Restaurants and shops are springing up like weeds along this stretch of land that was formerly filled with, well, weeds. Roy Yamaguchi, cookbook author, TV host and restaurateur, has opened the latest branch of his empire on it.

From the hype, I expected someplace fancier. The decor varies: a bistro feel with quilted copper panels above an open kitchen and a smattering of small tables; upscale diner with booths and bare wood tables against a beautiful river-rock wall; and a section of wine-cellar gone mad, with enormous glass-walled wine racks. A key ingredient in the Roy's experience is wine. The chain (there's more than a dozen) has partnerships with wineries that put the "Roy's" label on select bottles and sell him truckloads of premium vintages. The guy buys 1,100 cases of Pinot Gris at a time, so you'll have lots of choices.

The food also gives you choices. The menu reads like a primer in Hawaiian and Asian cooking and combinations thereof. Inamona sauce (candlenut kernels from the island of Hana) is served with ahi tuna. Shutome swordfish is basted in Thai curry sauce. I had a lovely serving of hebi (Hawaiian spearfish), a dark, oily meat that's firmer and more pronounced in taste that tuna, nicely grilled with cilantro leaves ($25). My companion had the "surfah" combination ($25), seared mahi with macadamia lobster sauce along with triple tails with Parmesan crab sauce. Unfortunately, it was presented with the two fish stacked on each other, and the sauces sort of blended around them. They were damn good sauces, even though the fish seemed a bit too bland to carry them.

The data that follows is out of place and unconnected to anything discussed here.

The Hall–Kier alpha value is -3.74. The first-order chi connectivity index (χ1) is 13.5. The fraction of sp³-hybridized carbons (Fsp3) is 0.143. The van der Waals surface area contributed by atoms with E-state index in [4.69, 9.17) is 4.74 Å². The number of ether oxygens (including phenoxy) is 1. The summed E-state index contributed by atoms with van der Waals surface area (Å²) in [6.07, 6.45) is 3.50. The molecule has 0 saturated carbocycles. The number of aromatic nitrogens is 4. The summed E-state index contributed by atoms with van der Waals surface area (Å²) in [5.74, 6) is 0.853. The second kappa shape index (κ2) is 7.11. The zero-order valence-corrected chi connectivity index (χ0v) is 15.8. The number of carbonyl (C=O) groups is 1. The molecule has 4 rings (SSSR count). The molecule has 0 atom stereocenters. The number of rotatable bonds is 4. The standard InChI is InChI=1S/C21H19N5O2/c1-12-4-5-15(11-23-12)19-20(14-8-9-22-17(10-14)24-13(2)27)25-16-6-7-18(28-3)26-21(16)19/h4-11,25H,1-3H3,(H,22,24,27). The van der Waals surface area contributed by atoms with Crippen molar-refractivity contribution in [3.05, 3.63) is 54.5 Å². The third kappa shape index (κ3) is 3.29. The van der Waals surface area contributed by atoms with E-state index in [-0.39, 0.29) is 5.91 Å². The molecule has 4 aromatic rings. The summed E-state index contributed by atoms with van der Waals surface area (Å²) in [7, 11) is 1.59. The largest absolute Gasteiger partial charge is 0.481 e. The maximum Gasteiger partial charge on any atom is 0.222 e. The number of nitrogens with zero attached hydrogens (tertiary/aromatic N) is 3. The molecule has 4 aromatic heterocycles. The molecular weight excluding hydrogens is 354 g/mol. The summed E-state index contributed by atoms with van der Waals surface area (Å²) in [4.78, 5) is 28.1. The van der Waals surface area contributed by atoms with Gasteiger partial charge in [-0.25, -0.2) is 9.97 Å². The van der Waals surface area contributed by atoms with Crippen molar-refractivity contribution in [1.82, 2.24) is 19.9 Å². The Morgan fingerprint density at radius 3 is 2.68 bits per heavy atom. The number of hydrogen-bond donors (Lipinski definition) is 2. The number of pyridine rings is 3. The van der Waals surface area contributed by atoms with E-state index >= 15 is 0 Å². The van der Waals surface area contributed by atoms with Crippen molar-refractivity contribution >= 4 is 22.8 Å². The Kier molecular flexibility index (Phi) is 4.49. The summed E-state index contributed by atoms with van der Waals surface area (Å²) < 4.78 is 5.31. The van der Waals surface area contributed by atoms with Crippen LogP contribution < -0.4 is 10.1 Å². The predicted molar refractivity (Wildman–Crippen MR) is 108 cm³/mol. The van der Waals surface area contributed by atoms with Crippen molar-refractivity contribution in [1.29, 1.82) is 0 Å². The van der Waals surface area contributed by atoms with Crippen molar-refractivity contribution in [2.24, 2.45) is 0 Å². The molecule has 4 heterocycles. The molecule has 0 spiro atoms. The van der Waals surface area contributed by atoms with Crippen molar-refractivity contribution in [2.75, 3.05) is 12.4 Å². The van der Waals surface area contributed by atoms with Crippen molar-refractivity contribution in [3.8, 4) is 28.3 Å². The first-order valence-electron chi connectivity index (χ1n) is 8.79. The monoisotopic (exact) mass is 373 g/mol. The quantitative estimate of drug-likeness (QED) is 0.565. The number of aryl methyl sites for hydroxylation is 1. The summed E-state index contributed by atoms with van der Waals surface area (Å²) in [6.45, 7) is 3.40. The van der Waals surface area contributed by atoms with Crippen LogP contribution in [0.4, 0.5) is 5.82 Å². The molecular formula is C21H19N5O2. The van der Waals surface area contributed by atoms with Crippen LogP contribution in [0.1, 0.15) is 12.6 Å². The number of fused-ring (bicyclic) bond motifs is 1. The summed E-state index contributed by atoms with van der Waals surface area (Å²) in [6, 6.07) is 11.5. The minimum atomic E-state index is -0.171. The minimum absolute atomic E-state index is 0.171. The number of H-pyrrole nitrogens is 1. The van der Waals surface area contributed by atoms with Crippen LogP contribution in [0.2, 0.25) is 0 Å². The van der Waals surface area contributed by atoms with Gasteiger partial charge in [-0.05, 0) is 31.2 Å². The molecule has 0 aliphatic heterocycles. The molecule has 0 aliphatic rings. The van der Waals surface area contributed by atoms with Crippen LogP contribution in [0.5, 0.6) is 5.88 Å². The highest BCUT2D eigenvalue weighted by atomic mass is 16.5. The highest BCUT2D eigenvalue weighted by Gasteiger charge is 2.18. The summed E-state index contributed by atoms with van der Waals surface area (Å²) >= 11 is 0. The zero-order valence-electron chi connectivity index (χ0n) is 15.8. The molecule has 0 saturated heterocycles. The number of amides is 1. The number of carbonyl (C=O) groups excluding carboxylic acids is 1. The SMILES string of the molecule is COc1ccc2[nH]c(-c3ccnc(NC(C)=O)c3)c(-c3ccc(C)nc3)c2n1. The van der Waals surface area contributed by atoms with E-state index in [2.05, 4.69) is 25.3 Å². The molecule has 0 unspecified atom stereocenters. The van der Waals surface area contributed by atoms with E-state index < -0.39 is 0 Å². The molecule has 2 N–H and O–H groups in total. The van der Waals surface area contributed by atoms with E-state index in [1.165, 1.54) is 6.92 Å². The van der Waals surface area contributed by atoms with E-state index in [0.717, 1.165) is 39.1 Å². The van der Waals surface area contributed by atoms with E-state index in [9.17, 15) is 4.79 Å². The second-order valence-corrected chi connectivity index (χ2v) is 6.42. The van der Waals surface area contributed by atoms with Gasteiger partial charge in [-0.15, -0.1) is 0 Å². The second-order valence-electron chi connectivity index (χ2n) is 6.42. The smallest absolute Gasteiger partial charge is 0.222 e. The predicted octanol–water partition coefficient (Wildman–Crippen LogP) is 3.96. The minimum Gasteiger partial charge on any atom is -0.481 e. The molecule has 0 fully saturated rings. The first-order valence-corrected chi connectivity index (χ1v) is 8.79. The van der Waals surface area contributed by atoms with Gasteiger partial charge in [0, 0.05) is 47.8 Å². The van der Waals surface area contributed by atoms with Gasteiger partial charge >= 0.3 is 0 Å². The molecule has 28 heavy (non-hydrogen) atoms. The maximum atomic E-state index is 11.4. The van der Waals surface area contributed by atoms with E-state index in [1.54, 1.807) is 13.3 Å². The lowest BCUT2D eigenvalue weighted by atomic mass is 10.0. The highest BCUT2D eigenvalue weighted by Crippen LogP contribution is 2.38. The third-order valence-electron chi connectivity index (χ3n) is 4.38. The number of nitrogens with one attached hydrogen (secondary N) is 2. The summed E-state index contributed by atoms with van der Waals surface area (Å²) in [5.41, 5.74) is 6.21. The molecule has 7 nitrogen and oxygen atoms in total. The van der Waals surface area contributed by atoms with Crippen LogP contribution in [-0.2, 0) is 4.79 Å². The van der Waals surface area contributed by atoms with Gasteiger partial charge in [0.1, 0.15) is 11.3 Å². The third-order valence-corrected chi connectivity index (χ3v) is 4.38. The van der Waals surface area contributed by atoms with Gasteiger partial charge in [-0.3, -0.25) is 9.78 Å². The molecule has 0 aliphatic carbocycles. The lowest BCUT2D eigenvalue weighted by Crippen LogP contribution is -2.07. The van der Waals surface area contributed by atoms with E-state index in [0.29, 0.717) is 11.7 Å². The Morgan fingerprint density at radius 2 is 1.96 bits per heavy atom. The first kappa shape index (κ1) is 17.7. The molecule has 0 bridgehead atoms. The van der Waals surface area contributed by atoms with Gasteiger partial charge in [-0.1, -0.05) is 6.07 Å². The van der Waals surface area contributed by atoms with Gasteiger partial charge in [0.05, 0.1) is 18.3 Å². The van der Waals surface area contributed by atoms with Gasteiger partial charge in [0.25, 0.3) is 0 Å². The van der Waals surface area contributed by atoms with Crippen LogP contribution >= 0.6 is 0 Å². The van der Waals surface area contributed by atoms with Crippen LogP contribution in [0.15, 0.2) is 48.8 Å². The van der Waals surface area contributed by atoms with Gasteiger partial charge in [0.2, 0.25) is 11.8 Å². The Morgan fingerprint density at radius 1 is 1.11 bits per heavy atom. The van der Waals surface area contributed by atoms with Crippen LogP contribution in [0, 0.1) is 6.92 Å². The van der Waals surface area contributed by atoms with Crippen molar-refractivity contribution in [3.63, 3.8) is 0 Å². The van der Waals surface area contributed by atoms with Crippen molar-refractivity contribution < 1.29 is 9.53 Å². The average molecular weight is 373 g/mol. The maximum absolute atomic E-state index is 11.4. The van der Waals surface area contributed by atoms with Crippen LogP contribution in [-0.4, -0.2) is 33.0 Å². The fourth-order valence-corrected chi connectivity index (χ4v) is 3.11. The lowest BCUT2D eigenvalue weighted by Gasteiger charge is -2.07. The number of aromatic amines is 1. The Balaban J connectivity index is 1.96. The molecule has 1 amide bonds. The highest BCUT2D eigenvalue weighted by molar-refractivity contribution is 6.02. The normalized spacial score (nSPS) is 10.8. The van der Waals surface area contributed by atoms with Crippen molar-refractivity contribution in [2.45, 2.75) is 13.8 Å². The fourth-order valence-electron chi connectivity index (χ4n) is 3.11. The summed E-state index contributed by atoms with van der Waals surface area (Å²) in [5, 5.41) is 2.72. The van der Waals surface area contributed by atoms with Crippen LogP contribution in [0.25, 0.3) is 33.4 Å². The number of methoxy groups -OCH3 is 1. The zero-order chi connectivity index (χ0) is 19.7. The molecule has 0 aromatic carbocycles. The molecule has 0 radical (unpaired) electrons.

Appetizers were beautiful in presentation but ordinary in taste. Coconut shrimp sticks weren't any better than standard Chinese-restaurant fare. The topping on the "dynamite" oysters reminded me of broiler-browned mayonnaise.

Certain desserts take 20 minutes to prepare. If you're like me (and of course you are), you probably can't think about dessert so far in advance, so just order the "haupia," coconut pudding in a chocolate shell that looks like a little coconut.

Certain desserts take 20 minutes to prepare. If you're like me (and of course you are), you probably can't think about dessert so far in advance, so just order the "haupia," coconut pudding in a chocolate shell that looks like a little coconut.

Roy's prides itself on "aloha service." In this case, "aloha" must be the island word for "waiter hovering over you at alternate mouthfuls." Maybe I'm getting curmudgeonly in my old age. Maybe that's why Roy's has so much wine.